The court also found a second “independent basis for applying the safe harbor of §546(e).” Id., at *8. Specifically, the debtor made the pre-bankruptcy transfer to the defendant “in connection with a securities contract.” Id. Because the FCM “investment agreements were contracts for the purchase and sale of securities,” the debtor’s cash redemption “still served in part to satisfy [its] obligations to [the defendant] under the investment agreement,” thus making the cash transfer a redemption “in connection with the investment agreement,” a “securities contract” referred to in Code §546(e). Id.
The Seventh Circuit rejected the district court’s policy-grounded “reasoning [as] directly contrary to the broad language of §546(e).” Id. Because the safe harbor insulates preferences from attack, “[t]he presence of an exception for actual fraud makes sense only if §546(e) applies as far as its language goes.” Id., citing Peterson, 729 F.3d at 749. With §546(e),
“Congress chose finality over equity for most pre-petition transfers in the securities industry -- i.e., those not involving actual fraud. In other words, §546(e) reflects a policy judgment by Congress that allowing some otherwise avoidable pre-petition transfers in the securities industry to stand would probably be a lesser evil than the uncertainty and potential lack of liquidity that would be caused by putting every recipient of settlement payments in the past 90 days at risk of having its transactions unwound in the bankruptcy court.”
Id., at *9. In other words, the safe harbor provision “protects the market from systemic risk and allows parties in the securities industry to enter into transactions with greater confidence.” Id., at *7.
- The Seventh Circuit’s broad reading of Code §546(e) is consistent with its earlier decision in Peterson v. Somers Dublin Ltd., 729 F.3d 741 (7th Cir. 2013) (held, pre-petition redemption payments made to investors by Chapter 7 debtor-hedge funds operating as a Ponzi scheme fell within Code’s safe harbor). In Peterson, the debtor funds “were not operating legitimately at the end and were conduits for the” debtor’s fraudulent scheme, causing the trustee to argue that “Code §546(e) is irrelevant.” Id., at 748. Although other courts “have been restive at the idea that people who receive money from a crooked enterprise can keep it, to the detriment of other investors who did not get out while the going was good,” causing them to “read §546(e) narrowly,” the Seventh Circuit claimed to be interpreting “the Code clearly and predictably using well established principles of statutory construction.” Id., at 749, quoting RADLAX Gateway Hotel, LLC v. Amalgamated Bank, 132 S. Ct. 2065, 2073 (2012). It would “apply the text...[but] not themes from a [legislative] history that was neither passed by a majority of either House nor signed into law.” 729 F. 3d at 748. The court disagreed with the Fifth and Ninth Circuits, which refused to apply the safe harbor when “the operators of particular Ponzi schemes were not ‘stockbrokers’ for the purpose of the statute.” Id., at 749, citing In re Slatkin, 525 F.3d 805 (9th Cir. 2008); and In re Wider, 907 F.2d 570 (5th Cir. 1990). Instead, the Seventh Circuit followed two recent decisions from the Second Circuit. In re Quebecor World (USA) Inc., 719 F.3d 94 (2d Cir. 2013) (“transfer” has its normal meaning); and Enron Creditors Recovery Corp. v. Alfa, S.A.B.de C.V., 651 F.3d 329 (2d Cir. 2011) (“settlement payment” has its normal meaning).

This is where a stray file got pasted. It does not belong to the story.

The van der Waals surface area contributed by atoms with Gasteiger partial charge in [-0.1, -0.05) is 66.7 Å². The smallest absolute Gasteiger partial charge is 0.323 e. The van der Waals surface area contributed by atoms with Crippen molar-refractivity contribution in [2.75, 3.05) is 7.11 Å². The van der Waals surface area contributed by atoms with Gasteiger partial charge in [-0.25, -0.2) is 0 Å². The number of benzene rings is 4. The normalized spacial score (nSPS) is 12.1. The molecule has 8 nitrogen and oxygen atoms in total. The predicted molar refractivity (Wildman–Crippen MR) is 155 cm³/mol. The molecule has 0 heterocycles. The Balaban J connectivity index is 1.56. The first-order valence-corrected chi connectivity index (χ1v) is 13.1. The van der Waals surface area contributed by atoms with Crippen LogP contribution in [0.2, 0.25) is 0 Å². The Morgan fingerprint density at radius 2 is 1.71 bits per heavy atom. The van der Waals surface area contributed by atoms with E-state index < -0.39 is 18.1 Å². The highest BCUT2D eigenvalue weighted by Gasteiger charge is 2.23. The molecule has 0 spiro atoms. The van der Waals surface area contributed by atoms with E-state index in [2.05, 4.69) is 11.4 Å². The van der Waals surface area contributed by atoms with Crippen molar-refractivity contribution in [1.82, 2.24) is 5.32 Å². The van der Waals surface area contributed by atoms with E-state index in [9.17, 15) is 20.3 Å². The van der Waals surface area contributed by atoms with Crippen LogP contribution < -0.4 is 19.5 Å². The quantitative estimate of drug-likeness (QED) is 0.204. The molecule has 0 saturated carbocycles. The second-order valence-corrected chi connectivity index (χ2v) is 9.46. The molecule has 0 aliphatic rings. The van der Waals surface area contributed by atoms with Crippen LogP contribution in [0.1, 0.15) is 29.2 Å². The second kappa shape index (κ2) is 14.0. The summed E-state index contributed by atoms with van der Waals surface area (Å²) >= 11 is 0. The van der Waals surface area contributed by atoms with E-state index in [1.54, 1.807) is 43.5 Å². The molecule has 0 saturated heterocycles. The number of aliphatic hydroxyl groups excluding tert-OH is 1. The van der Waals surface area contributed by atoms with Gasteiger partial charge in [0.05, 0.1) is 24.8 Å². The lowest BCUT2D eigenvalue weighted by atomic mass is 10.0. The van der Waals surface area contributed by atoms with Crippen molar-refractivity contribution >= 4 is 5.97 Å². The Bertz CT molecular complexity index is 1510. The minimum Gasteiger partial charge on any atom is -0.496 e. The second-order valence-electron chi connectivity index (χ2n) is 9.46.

- The lower courts are still wrestling with the Code’s safe harbor provisions. See, e.g., In re Tribune Company Fraudulent Conveyance Litigation, 499 B.R. 310, 325 (S.D.N.Y. 2013) (held, granting defendants’ motion to dismiss, “...§546(e) does not preempt the Individual Creditors’ [fraudulent transfer] claims, but...§362(a)(1) nonetheless deprives the Individual Creditors of standing to avoid the same transactions that the estate representative is simultaneously suing to avoid.”); Whyte v. Barclays Bank P.C., 494 B.R. 196 (S.D.N.Y. 2013) (held, trustee barred by Code §546(g) [safe harbor for transfer to swap participant or financial participant under swap agreement] from asserting claims of creditors that had been assigned to liquidation trust when trustee would otherwise be expressly barred by §546(g) from asserting those claims; trustee’s “clever” attempt to assert state law rights as “assignee,” but not as trustee, would “render section 546(g) a nullity.”); In re Lyondell Chemical Co., 503 B.R. 348, 358 (Bankr. S.D.N.Y. Jan. 14, 2014) (held, safe harbor of §546(e) did not bar unsecured creditors from seeking, under state fraudulent transfer law, to recover payments made to former shareholders of a company acquired in a leveraged buyout). Finally, the Second Circuit is expected to rule soon on another factually provocative safe harbor case. AP Services LLP v. Silva, 483 B.R. 63, 68-69, 71 (S.D.N.Y. 2012) (held, §546(e) bars state common law claims such as unjust enrichment, aiding and abetting, or conversion when the underlying facts show that the plaintiff seeks to undo a transaction otherwise insulated by §546(e); dismissed fraudulent transfer complaint under New York law when failed LBO preceded bankruptcy by three years; debtor transferred funds “directly to [the selling shareholder defendants’] bank accounts and [the funds] did not pass…through a clearing house or [similar] intermediary;” “transaction fits within [the Code’s] safe harbor.”).